The changing status and identity of English bishops' wives c.1549-1625

Rachel Basch

Research output: ThesisDoctoral Thesis

203 Downloads (Pure)


This thesis will provide the first full length study of English bishops’ wives between 1549 and 1625. Clerical marriage was one of the most controversial issues of the English Reformation, and created a new social group who had to be accorded a position within the strict hierarchy of Tudor society. Initially clerical wives faced marginalisation and hostility from their communities, and were negatively affected by the fluctuating legal status of clerical marriage between 1549 and 1559. However, during the stability of Elizabeth’s reign clerical marriage was able to establish itself and became a secure feature of the emerging Church of England.
Whilst the legal history of clerical marriage is well known, the women at this centre of this radical social and theological change have rarely been considered. Married to the leaders of the English Church, bishops’ wives were the most visible and scrutinised of all clerical wives. They lived at the heart of the established Church whilst their husband’s high office also drew them into elite secular society. However, to date they have not been subject to any detailed study, with the result that we know very little about a significant group of women who emerged in early modern England.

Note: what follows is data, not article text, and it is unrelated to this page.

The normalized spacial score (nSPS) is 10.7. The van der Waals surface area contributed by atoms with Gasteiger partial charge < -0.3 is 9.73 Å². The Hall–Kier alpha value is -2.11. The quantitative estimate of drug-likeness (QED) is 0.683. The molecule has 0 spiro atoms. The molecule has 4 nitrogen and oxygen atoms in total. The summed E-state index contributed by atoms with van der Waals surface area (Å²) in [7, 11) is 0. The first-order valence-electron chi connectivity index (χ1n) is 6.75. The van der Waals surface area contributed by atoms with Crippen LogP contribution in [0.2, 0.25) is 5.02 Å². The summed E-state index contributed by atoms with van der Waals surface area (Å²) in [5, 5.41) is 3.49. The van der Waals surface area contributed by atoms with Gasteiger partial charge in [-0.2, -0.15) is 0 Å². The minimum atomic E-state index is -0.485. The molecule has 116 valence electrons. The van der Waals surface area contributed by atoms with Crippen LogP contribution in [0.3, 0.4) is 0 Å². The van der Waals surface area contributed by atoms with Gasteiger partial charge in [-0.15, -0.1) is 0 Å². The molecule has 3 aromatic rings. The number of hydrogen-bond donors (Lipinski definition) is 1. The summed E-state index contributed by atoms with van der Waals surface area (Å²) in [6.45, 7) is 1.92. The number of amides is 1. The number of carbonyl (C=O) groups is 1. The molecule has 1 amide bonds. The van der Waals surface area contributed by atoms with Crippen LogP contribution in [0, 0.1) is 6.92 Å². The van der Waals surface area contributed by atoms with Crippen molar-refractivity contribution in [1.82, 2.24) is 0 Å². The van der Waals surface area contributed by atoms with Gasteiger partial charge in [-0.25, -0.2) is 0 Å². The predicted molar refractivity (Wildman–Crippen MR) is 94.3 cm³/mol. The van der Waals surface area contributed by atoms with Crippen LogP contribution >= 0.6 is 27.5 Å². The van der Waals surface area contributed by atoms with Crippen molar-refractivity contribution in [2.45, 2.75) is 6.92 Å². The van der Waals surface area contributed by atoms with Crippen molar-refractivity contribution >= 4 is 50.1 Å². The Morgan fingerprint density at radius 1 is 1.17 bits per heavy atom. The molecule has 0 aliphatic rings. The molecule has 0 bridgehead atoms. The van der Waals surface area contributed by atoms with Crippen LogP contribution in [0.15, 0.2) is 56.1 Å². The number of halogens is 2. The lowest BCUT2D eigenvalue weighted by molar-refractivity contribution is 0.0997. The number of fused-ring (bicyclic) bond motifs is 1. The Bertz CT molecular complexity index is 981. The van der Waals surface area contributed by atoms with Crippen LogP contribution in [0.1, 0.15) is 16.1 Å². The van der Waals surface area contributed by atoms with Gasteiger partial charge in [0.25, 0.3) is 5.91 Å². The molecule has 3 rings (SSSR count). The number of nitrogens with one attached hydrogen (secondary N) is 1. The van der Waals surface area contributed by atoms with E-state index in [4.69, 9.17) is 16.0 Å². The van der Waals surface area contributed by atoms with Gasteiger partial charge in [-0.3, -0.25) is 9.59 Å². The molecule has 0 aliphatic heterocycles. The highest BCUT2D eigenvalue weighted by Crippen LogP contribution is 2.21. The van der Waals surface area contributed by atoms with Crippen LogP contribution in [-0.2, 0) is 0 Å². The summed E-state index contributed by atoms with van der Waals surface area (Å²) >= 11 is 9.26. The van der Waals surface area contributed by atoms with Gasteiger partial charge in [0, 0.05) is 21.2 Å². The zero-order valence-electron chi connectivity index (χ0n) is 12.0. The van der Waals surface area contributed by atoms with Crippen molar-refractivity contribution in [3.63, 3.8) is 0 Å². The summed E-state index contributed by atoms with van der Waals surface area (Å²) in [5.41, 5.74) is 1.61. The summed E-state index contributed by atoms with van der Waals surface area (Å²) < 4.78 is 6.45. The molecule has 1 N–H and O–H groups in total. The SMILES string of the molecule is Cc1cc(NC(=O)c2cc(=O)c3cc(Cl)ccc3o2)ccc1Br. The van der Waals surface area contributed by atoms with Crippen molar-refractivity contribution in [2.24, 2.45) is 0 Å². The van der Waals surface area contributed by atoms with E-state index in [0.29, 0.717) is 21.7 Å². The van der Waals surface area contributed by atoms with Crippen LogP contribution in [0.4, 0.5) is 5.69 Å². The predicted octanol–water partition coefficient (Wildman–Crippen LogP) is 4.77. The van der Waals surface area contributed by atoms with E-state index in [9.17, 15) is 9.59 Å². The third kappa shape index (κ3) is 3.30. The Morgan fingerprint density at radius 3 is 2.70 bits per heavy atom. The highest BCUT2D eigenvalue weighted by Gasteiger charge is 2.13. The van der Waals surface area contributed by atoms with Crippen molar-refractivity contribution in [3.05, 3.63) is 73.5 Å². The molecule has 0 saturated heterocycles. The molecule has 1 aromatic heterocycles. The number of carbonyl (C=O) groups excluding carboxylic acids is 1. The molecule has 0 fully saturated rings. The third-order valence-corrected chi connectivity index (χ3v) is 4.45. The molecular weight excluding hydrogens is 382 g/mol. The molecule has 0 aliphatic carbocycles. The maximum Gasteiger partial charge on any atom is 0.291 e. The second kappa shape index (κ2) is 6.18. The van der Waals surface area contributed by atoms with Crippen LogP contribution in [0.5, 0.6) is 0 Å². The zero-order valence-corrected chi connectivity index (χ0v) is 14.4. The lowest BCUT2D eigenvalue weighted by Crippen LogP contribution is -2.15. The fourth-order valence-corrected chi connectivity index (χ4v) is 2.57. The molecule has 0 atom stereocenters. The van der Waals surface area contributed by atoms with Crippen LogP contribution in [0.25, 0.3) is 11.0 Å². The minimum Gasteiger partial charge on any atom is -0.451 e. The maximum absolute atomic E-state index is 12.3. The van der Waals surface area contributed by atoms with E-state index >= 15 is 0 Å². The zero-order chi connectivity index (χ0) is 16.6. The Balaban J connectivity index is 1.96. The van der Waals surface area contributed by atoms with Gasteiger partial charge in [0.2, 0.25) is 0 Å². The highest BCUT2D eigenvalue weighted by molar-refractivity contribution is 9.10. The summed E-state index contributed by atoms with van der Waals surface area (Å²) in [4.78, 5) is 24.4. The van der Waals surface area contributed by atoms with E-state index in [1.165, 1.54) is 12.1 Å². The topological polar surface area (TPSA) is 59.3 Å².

Combining a chronological and thematic approach this thesis will firstly demonstrate how bishops’ wives were affected by and contributed to the early reform movement, before considering them as members of the office holding class. Drawing together a wide range of sources for the first time this thesis will seek to recover the lived experience of bishops’ wives to show who they were, where they came from, what their role was and how it changed and developed between 1549 and 1625; ultimately shedding light on an important group of women who emerged from the Reformation to take on a new role in society.

Original languageEnglish
Awarding Institution
  • Royal Holloway, University of London
  • Whitelock, Anna, Supervisor
Award date1 Apr 2017
Publication statusUnpublished - 2017

Cite this